The single question that we are trying to answer in this review:
Is this spirit better or worse than similarly priced and marketed spirits in their category and class?
It’s not fair to compare a rum to a scotch, or a vodka to a cognac. And it’s not necessarily fair to compare a $100 whiskey with a $20 whiskey. They’re built and marketed for obviously different circumstances.
Generally we’ll have a “reference spirit” picked out that embodies our expectations for what a spirit in that price range and style should be. For bourbon, that’s Bulleit Bourbon. That is our benchmark for the very definition of a three star “average” review.
If a bottle sells for more than that reference spirit, then it needs to be proportionately more delicious just to maintain that three star rating. If it maintains that quality for less money, it gets a better rating. Similarly, better tasting spirits at the same price point also get better ratings.
So, the rating scale should be viewed as follows:
- Poor quality for the price and category
- Below average quality for the price and category
- Average quality for the price and category
- Improved quality for the price and category
- Outstanding quality for the price and category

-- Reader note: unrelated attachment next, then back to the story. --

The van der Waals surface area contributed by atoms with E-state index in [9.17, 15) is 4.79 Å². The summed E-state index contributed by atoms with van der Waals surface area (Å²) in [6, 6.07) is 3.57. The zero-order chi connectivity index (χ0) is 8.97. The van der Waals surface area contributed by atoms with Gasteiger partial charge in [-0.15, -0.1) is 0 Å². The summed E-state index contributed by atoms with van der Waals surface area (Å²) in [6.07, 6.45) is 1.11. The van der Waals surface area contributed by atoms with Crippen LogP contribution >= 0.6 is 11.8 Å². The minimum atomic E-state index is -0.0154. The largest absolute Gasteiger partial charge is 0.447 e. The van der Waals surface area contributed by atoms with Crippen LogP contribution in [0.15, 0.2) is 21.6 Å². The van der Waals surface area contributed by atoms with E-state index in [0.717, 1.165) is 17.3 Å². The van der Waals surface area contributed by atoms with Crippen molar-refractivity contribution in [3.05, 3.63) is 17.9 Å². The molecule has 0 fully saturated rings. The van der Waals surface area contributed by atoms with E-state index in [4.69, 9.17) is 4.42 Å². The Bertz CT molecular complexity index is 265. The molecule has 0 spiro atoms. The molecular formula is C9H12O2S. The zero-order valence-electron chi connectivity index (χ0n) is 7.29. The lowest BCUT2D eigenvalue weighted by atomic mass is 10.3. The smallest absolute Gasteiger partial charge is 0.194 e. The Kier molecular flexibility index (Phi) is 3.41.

As you can see, a three star rating is not necessarily a bad thing. It just means that the spirit met expectations and is worth the sticker price.
The final rating is not a mathematical combination of the quality from the tasting segments. A whiskey that does poorly on three of four areas and excels in one specific application can still be an above three star spirit. It just depends how, in our opinion, things balance out.
And, in the end, it really is our opinion. While we will try to present the facts of the spirit as truthfully as possible, and remain as objective as possible, the final rating is based on our subjective (read: human) opinion. You are welcome to have your own, even if it disagrees with ours. Actually, please do, just make sure to comment and tell us your take! Because a diversity of opinions on whiskey is what makes this whole process interesting, after all.